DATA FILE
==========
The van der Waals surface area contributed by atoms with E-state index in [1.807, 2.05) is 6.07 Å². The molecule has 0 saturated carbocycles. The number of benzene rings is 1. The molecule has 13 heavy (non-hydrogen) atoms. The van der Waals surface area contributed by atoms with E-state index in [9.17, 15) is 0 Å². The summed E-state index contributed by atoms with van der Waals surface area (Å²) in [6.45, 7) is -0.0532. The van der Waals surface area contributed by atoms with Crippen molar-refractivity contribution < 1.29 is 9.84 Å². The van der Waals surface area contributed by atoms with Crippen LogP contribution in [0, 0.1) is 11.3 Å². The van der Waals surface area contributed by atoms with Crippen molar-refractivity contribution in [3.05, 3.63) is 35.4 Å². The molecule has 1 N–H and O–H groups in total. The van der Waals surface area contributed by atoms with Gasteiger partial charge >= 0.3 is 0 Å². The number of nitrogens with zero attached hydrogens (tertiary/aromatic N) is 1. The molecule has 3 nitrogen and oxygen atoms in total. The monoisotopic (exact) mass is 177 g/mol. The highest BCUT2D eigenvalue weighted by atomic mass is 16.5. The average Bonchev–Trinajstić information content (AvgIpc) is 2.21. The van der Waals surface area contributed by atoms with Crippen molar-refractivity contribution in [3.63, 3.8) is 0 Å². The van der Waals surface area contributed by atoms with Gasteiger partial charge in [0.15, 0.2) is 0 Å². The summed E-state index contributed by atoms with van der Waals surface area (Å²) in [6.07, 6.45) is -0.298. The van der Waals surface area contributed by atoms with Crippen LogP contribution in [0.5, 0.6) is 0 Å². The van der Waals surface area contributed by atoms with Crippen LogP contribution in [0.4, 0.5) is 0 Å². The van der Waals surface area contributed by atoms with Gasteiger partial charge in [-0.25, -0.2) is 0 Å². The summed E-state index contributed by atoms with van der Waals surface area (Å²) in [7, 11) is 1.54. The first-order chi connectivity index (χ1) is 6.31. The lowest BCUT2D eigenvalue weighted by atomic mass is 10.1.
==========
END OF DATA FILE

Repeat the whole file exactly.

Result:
The van der Waals surface area contributed by atoms with E-state index in [1.807, 2.05) is 6.07 Å². The molecule has 0 saturated carbocycles. The number of benzene rings is 1. The molecule has 13 heavy (non-hydrogen) atoms. The van der Waals surface area contributed by atoms with E-state index in [9.17, 15) is 0 Å². The summed E-state index contributed by atoms with van der Waals surface area (Å²) in [6.45, 7) is -0.0532. The van der Waals surface area contributed by atoms with Crippen molar-refractivity contribution < 1.29 is 9.84 Å². The van der Waals surface area contributed by atoms with Crippen LogP contribution in [0, 0.1) is 11.3 Å². The van der Waals surface area contributed by atoms with Crippen molar-refractivity contribution in [3.05, 3.63) is 35.4 Å². The molecule has 1 N–H and O–H groups in total. The van der Waals surface area contributed by atoms with Gasteiger partial charge >= 0.3 is 0 Å². The number of nitrogens with zero attached hydrogens (tertiary/aromatic N) is 1. The molecule has 3 nitrogen and oxygen atoms in total. The monoisotopic (exact) mass is 177 g/mol. The highest BCUT2D eigenvalue weighted by atomic mass is 16.5. The average Bonchev–Trinajstić information content (AvgIpc) is 2.21. The van der Waals surface area contributed by atoms with Crippen molar-refractivity contribution in [3.63, 3.8) is 0 Å². The van der Waals surface area contributed by atoms with Gasteiger partial charge in [0.15, 0.2) is 0 Å². The summed E-state index contributed by atoms with van der Waals surface area (Å²) in [6.07, 6.45) is -0.298. The van der Waals surface area contributed by atoms with Crippen LogP contribution in [0.5, 0.6) is 0 Å². The van der Waals surface area contributed by atoms with Crippen LogP contribution in [0.4, 0.5) is 0 Å². The van der Waals surface area contributed by atoms with Gasteiger partial charge in [-0.25, -0.2) is 0 Å². The summed E-state index contributed by atoms with van der Waals surface area (Å²) in [7, 11) is 1.54. The first-order chi connectivity index (χ1) is 6.31. The lowest BCUT2D eigenvalue weighted by atomic mass is 10.1.